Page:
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For works with similar titles, see William Gregory.

GREGORY , WILLIAM (d. 1467), chronicler, was the son of Roger Gregory of Mildenhall, Suffolk, and must have been born late in the fourteenth or early in the fifteenth century. He was a member of the Skinners' Company, and was lord mayor of London in 1451-2. A city chronicle under this date speaks of the papal indulgence that came from Rome in that year as ‘the greatest pardon that ever come to England, from the Conquest unto this time of my year being mayor of London.’ And, though the chronicle in question is continued in the only known manuscript (in Brit. Mus.) two years beyond Gregory's death, this passage leaves no doubt that he was the author down to the year of his mayoralty. He was a wealthy man, and in 1461 founded a chantry in the parish church of St. Anne and St. Agnes, Aldersgate, out of the rents of some property in the parish which he had purchased of a widow named Margaret Holmehegge and two other persons. On 6 Nov. 1465 he made his will, by which it appears that he had been three times married (his wives were named Joan, Julian, and Joan respectively), and had nine grandchildren, seven by one daughter and two by another. Besides providing for these and other relations he left liberal bequests to various hospitals and churches and other charities in the city, including one to the high altar of St. Mary Aldermary, in which parish he then resided, and also for an obit in Mildenhall Church. To this will he added a codicil on 2 Jan. 1466-7, and he must have died a day or two after, as the will was proved on the 23rd of the same month. He was buried in St. Anne's Church, Aldersgate. His chronicle has been printed in ‘Collections of a London Citizen’ (Camd. Soc.)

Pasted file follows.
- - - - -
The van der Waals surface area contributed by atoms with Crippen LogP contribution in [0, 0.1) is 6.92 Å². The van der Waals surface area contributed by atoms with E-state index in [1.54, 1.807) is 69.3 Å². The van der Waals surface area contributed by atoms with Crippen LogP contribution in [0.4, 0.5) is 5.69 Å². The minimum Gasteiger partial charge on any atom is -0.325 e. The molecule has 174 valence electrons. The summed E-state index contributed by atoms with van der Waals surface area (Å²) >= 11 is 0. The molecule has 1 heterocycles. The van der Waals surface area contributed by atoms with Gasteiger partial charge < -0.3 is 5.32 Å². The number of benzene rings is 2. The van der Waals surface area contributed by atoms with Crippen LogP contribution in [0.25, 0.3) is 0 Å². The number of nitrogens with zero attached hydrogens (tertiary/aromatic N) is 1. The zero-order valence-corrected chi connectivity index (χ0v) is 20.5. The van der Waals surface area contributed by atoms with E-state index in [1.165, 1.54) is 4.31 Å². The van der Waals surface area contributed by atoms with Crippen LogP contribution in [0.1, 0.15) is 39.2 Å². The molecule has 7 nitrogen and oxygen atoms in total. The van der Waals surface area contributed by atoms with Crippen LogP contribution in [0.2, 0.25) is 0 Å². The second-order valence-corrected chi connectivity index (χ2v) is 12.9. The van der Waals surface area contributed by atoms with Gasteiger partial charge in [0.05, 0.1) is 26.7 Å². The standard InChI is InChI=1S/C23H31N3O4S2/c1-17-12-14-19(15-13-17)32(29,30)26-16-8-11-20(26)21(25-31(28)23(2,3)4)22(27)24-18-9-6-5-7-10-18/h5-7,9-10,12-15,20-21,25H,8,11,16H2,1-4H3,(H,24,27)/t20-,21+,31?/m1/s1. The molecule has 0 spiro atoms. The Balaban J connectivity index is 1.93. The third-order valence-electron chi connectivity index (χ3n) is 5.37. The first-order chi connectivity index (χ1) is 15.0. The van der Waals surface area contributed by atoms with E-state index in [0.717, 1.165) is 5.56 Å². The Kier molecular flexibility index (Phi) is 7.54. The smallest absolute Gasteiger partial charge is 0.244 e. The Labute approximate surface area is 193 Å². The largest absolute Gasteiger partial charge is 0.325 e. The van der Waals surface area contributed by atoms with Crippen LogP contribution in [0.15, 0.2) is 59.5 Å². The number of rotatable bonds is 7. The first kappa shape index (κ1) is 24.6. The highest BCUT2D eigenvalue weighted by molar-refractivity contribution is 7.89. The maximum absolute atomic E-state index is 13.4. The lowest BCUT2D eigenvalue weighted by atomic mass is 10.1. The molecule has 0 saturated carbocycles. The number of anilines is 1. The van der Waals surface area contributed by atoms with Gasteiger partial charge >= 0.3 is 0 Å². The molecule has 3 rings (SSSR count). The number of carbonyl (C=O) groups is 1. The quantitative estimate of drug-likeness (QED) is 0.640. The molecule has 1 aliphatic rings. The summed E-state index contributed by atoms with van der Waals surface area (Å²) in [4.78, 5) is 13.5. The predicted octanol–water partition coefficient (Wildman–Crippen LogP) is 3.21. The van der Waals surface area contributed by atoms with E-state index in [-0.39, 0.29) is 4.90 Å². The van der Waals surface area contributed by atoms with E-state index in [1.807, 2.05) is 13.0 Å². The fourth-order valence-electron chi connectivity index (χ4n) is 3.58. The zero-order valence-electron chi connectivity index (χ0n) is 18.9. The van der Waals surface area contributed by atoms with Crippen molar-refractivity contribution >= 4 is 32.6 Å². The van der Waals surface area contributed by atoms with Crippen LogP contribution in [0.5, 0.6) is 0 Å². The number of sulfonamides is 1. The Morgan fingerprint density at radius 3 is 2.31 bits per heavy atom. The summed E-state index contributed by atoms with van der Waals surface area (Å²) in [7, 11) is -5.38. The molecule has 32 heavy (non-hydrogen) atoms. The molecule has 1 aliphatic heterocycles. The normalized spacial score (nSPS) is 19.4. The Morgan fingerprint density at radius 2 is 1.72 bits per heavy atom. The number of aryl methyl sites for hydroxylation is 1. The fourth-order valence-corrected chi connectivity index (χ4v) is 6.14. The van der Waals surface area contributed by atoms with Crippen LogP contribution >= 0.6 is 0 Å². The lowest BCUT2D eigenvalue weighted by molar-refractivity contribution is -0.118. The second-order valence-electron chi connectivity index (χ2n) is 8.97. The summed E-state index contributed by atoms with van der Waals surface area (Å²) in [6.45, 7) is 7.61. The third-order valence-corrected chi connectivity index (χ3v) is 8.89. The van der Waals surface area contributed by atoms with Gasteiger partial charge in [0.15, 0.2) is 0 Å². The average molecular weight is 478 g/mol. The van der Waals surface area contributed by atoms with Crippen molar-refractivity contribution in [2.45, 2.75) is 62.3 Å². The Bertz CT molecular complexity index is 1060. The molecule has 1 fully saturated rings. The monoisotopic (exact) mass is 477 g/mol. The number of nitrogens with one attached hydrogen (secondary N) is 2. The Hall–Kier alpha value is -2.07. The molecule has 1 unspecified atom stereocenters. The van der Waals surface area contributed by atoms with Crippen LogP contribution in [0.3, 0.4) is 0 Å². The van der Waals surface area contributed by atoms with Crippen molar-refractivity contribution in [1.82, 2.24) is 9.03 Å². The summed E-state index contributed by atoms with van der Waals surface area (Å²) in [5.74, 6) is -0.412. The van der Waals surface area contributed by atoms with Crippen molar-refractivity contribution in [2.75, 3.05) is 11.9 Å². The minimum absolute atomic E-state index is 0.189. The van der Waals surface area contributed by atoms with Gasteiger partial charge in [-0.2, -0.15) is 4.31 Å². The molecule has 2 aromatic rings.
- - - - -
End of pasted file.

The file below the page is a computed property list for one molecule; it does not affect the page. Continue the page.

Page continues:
[Stow's Survey of London, ii. 121 (Strype's ed.); Herbert's Livery Companies, ii 318; Stowe MS. 958 in Brit. Mus.]

J. G.